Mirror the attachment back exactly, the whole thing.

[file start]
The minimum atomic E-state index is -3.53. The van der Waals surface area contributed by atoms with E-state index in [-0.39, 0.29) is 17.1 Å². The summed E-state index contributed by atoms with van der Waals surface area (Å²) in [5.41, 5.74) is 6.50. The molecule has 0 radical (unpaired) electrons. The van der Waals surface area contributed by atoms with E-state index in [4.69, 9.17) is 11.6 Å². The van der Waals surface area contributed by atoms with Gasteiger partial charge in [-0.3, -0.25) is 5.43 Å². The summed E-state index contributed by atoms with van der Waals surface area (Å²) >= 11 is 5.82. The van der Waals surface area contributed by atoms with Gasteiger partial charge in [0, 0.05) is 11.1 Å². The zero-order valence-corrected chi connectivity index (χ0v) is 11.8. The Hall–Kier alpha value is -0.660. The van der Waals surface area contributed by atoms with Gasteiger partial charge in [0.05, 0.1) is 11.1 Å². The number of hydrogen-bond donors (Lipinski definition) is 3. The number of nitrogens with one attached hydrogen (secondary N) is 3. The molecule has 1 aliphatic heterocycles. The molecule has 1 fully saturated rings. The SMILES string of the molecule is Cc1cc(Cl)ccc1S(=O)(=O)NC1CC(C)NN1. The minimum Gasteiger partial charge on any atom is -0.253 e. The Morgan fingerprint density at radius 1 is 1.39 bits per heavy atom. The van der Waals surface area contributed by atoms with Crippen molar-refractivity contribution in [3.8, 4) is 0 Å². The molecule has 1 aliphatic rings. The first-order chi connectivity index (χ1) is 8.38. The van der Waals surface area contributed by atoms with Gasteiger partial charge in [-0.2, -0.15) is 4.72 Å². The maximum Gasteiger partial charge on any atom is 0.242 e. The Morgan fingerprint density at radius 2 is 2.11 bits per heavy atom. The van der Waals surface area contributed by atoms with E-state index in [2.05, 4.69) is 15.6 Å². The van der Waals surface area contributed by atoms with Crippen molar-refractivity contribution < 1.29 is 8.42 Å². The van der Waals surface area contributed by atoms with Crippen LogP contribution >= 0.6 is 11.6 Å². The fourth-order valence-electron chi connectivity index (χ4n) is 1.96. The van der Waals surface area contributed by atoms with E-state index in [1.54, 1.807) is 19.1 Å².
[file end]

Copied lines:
The minimum atomic E-state index is -3.53. The van der Waals surface area contributed by atoms with E-state index in [-0.39, 0.29) is 17.1 Å². The summed E-state index contributed by atoms with van der Waals surface area (Å²) in [5.41, 5.74) is 6.50. The molecule has 0 radical (unpaired) electrons. The van der Waals surface area contributed by atoms with E-state index in [4.69, 9.17) is 11.6 Å². The van der Waals surface area contributed by atoms with Gasteiger partial charge in [-0.3, -0.25) is 5.43 Å². The summed E-state index contributed by atoms with van der Waals surface area (Å²) >= 11 is 5.82. The van der Waals surface area contributed by atoms with Gasteiger partial charge in [0, 0.05) is 11.1 Å². The zero-order valence-corrected chi connectivity index (χ0v) is 11.8. The Hall–Kier alpha value is -0.660. The van der Waals surface area contributed by atoms with Gasteiger partial charge in [0.05, 0.1) is 11.1 Å². The number of hydrogen-bond donors (Lipinski definition) is 3. The number of nitrogens with one attached hydrogen (secondary N) is 3. The molecule has 1 aliphatic heterocycles. The molecule has 1 fully saturated rings. The SMILES string of the molecule is Cc1cc(Cl)ccc1S(=O)(=O)NC1CC(C)NN1. The minimum Gasteiger partial charge on any atom is -0.253 e. The Morgan fingerprint density at radius 1 is 1.39 bits per heavy atom. The van der Waals surface area contributed by atoms with Crippen molar-refractivity contribution in [3.8, 4) is 0 Å². The molecule has 1 aliphatic rings. The first-order chi connectivity index (χ1) is 8.38. The van der Waals surface area contributed by atoms with Gasteiger partial charge in [-0.2, -0.15) is 4.72 Å². The maximum Gasteiger partial charge on any atom is 0.242 e. The Morgan fingerprint density at radius 2 is 2.11 bits per heavy atom. The van der Waals surface area contributed by atoms with E-state index in [2.05, 4.69) is 15.6 Å². The van der Waals surface area contributed by atoms with Crippen molar-refractivity contribution < 1.29 is 8.42 Å². The van der Waals surface area contributed by atoms with Crippen LogP contribution >= 0.6 is 11.6 Å². The fourth-order valence-electron chi connectivity index (χ4n) is 1.96. The van der Waals surface area contributed by atoms with E-state index in [1.54, 1.807) is 19.1 Å².